Thermal Performance of Stratified Chilled Water Storage Tanks
The mechanisms which contribute to a loss of capacity in stratified storage tanks are usually grouped into heat transfer through the tank walls, conduction across the thermocline, and the flow dynamics of the charge and discharge process. In this paper, we use analytical solutions of the unsteady one-dimensional energy equation to show that the flow dynamics are generally orders of magnitude more important than the other factors. Heat transfer through the tank walls constitutes a loss which is less than a couple percent of the tank capacity for reasonably sized, underground or above-ground, insulated tanks. The importance of convective fluid motion relative to one-dimensional conduction across the thermocline is quantified with a single parameter. Values for this parameter can be estimated from measurements of in-tank temperature profiles or outlet temperature profiles. The model solutions are also used to calculate an estimate of the maximum first law efficiency for stratified storage. Published data shows current storage tanks generally operate at efficiencies of 50 to 80%. The efficiency of a storage-based cooling system is shown to be the product of storage efficiency and chiller efficiency. Storage tank losses must therefore be offset by improvements in chiller efficiency if these systems are to compare favorably with conventional cooling systems on the basis of energy efficiency.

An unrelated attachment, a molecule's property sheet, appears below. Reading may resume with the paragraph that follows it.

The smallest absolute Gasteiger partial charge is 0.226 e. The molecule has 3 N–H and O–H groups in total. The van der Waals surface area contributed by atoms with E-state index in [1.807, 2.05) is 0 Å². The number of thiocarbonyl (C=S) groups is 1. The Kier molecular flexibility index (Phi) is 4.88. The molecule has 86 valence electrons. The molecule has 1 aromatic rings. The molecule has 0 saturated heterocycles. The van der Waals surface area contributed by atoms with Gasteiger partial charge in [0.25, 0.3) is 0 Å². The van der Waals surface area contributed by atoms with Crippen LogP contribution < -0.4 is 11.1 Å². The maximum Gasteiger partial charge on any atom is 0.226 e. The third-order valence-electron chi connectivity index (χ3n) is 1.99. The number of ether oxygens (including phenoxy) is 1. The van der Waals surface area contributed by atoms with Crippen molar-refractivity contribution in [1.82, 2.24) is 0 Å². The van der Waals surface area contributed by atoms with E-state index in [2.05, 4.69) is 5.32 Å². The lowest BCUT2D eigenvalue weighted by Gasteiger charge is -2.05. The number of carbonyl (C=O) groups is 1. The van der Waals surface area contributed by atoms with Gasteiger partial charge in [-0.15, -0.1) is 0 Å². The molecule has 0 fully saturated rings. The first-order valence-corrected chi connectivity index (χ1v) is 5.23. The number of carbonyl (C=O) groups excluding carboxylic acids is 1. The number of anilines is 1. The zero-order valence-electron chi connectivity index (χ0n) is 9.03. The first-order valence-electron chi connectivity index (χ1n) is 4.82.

K. Homan et al., "Thermal Performance of Stratified Chilled Water Storage Tanks," HVAC & R Research, Taylor & Francis, Jan 1996.
The definitive version is available at https://doi.org/10.1080/10789669.1996.10391341
Mechanical and Aerospace Engineering
Article - Journal
© 1996 Taylor & Francis, All rights reserved.
01 Jan 1996